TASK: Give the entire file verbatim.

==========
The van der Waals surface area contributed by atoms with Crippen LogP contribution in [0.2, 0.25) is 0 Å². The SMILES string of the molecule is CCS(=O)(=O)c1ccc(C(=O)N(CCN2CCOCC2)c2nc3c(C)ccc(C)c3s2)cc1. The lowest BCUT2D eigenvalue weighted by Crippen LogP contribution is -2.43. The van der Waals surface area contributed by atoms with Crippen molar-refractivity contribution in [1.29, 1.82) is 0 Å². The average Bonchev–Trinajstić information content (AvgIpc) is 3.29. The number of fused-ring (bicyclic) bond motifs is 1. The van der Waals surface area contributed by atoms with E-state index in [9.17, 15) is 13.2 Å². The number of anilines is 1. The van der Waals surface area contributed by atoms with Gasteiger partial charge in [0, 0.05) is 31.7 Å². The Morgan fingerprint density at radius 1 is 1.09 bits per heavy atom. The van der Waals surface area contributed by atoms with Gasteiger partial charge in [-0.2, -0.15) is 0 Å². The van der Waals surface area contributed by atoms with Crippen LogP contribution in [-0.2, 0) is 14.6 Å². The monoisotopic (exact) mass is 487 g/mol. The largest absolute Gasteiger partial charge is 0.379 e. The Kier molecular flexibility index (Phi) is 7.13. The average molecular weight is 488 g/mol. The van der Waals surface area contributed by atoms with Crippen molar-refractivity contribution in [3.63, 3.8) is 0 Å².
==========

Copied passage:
The van der Waals surface area contributed by atoms with Crippen LogP contribution in [0.2, 0.25) is 0 Å². The SMILES string of the molecule is CCS(=O)(=O)c1ccc(C(=O)N(CCN2CCOCC2)c2nc3c(C)ccc(C)c3s2)cc1. The lowest BCUT2D eigenvalue weighted by Crippen LogP contribution is -2.43. The van der Waals surface area contributed by atoms with Crippen molar-refractivity contribution in [1.29, 1.82) is 0 Å². The average Bonchev–Trinajstić information content (AvgIpc) is 3.29. The number of fused-ring (bicyclic) bond motifs is 1. The van der Waals surface area contributed by atoms with E-state index in [9.17, 15) is 13.2 Å². The number of anilines is 1. The van der Waals surface area contributed by atoms with Gasteiger partial charge in [0, 0.05) is 31.7 Å². The Morgan fingerprint density at radius 1 is 1.09 bits per heavy atom. The van der Waals surface area contributed by atoms with Gasteiger partial charge in [-0.2, -0.15) is 0 Å². The van der Waals surface area contributed by atoms with Crippen LogP contribution in [-0.2, 0) is 14.6 Å². The monoisotopic (exact) mass is 487 g/mol. The largest absolute Gasteiger partial charge is 0.379 e. The Kier molecular flexibility index (Phi) is 7.13. The average molecular weight is 488 g/mol. The van der Waals surface area contributed by atoms with Crippen molar-refractivity contribution in [3.63, 3.8) is 0 Å².